Outside of navigating the various worlds that Chou-Chou wishes to conquer, players will also enter into special air ship battles where the player must fight against other space ships in turn based combat. Chou-Chou’s airship, the G-Castle, will gain in strength as you gather more peons so it is worth noting that it is possible to run into a wall if you haven’t performed many moe kills in the past. These air ship fights are pretty simple to understand as various attacks have various effects, such as basic attacks, defense that absorbs enemy attacks, fast attacks to deal minor damage early and so on. These battles are a nice change of pace and can be very unpredictable.

As with most games, Mugen Souls features a rather simplistic central hub in the form of G-Castle and here players can purchase various equipment, dress-up items for their characters, create new peons for use in the party and even take a bath in the “Hot Springs” for a stat boost. The customization options for peons are rather expansive and enjoyable, though I found it better simply to stick with the main cast. As for the Hot Springs, players should note that they were censored in this release and they simply provide the various temporary stat boosts without the Japanese release’s bathing mini-game.

Finally in the G-Castle players can enter the Mugen Field, which is essentially the area that players can grind for levels at an easy rate. The Mugen Field allows the player to fight battles continuously with the occasional boss battle or air ship battle breaking up the normal fights. The Mugen Field also contains a Mugen Store every ten or so levels where the player can purchase special bonuses for their character, increase the level cap or even unlock special abilities. It is worth noting that there are occasionally times that the fighting in the Mugen Field seemed necessary simply so that my party was strong enough to continue the story, so Mugen Souls does contain a fair bit of grinding.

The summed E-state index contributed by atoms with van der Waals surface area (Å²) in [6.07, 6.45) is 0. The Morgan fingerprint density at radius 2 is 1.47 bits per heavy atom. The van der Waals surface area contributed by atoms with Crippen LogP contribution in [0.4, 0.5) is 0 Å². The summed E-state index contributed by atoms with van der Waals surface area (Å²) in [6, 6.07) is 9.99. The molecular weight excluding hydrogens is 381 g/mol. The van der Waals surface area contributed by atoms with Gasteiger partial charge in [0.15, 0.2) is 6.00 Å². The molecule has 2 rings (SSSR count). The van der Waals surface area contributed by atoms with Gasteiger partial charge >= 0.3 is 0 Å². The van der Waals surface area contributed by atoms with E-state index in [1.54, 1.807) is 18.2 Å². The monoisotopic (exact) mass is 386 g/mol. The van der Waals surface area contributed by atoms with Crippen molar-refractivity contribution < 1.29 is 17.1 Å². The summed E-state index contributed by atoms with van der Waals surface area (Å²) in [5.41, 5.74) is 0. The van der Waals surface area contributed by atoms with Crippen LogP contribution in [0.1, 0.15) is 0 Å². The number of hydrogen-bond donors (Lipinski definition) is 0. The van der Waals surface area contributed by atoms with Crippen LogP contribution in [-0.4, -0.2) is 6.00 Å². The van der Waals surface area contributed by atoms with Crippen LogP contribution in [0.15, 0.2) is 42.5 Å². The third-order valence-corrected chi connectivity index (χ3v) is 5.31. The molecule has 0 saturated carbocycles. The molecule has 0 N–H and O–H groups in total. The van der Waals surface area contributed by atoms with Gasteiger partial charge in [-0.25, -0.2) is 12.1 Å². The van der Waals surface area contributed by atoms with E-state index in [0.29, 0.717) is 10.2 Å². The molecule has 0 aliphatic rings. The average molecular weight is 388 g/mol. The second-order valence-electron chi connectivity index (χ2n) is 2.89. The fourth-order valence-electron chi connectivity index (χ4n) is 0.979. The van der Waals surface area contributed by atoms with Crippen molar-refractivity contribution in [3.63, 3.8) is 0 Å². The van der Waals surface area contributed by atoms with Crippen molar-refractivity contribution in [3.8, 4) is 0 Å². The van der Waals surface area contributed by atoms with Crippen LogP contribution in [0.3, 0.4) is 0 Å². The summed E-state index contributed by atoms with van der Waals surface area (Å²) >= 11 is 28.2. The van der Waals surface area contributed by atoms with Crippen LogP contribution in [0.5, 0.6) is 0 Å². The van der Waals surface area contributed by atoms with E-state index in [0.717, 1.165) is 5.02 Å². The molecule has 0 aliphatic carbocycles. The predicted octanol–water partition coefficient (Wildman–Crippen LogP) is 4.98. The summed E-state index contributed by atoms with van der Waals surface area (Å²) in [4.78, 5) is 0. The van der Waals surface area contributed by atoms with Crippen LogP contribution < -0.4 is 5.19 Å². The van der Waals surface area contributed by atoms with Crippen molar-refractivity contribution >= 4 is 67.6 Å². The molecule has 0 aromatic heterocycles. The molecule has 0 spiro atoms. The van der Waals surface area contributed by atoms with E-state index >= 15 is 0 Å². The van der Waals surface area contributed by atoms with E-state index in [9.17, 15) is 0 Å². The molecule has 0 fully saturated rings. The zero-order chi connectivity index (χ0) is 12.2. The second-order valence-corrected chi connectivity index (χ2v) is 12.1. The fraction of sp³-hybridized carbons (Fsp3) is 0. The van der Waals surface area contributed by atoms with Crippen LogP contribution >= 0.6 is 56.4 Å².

Mugen Souls a game that, when first seen in Japan, you would never have thought would make it to Western shores. However now that NIS America has brought the title over we can celebrate the fact that the title is not only a great time but it is also one packing some new interesting gameplay mechanics. With only a few issues holding it back, Mugen Souls contains a number of gameplay mechanics that most, if not all, gamers will be experiencing for the very first time in what can easily be called the zaniest game this year.


After playing games since a young age and getting into anime a bit later on its been time to write about a little bit of everything.